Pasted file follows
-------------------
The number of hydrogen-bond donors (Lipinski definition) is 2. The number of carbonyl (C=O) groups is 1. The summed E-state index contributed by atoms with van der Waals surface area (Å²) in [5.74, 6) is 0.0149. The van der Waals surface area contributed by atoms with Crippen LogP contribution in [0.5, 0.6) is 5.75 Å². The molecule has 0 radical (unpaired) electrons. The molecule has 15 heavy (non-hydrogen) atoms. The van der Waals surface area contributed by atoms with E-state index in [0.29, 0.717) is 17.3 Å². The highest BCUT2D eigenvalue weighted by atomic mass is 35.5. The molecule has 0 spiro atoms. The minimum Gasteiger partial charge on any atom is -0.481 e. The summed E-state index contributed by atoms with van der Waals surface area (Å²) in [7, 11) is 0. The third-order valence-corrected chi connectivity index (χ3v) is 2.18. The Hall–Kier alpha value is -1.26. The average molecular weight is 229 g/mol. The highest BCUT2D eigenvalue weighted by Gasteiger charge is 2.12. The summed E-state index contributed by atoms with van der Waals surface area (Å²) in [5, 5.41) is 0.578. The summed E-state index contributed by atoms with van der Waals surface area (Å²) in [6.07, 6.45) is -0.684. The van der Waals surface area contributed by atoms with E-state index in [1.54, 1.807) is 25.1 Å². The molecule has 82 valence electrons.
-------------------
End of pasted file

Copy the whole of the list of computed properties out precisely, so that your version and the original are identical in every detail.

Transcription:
The number of hydrogen-bond donors (Lipinski definition) is 2. The number of carbonyl (C=O) groups is 1. The summed E-state index contributed by atoms with van der Waals surface area (Å²) in [5.74, 6) is 0.0149. The van der Waals surface area contributed by atoms with Crippen LogP contribution in [0.5, 0.6) is 5.75 Å². The molecule has 0 radical (unpaired) electrons. The molecule has 15 heavy (non-hydrogen) atoms. The van der Waals surface area contributed by atoms with E-state index in [0.29, 0.717) is 17.3 Å². The highest BCUT2D eigenvalue weighted by atomic mass is 35.5. The molecule has 0 spiro atoms. The minimum Gasteiger partial charge on any atom is -0.481 e. The summed E-state index contributed by atoms with van der Waals surface area (Å²) in [7, 11) is 0. The third-order valence-corrected chi connectivity index (χ3v) is 2.18. The Hall–Kier alpha value is -1.26. The average molecular weight is 229 g/mol. The highest BCUT2D eigenvalue weighted by Gasteiger charge is 2.12. The summed E-state index contributed by atoms with van der Waals surface area (Å²) in [5, 5.41) is 0.578. The summed E-state index contributed by atoms with van der Waals surface area (Å²) in [6.07, 6.45) is -0.684. The van der Waals surface area contributed by atoms with E-state index in [1.54, 1.807) is 25.1 Å². The molecule has 82 valence electrons.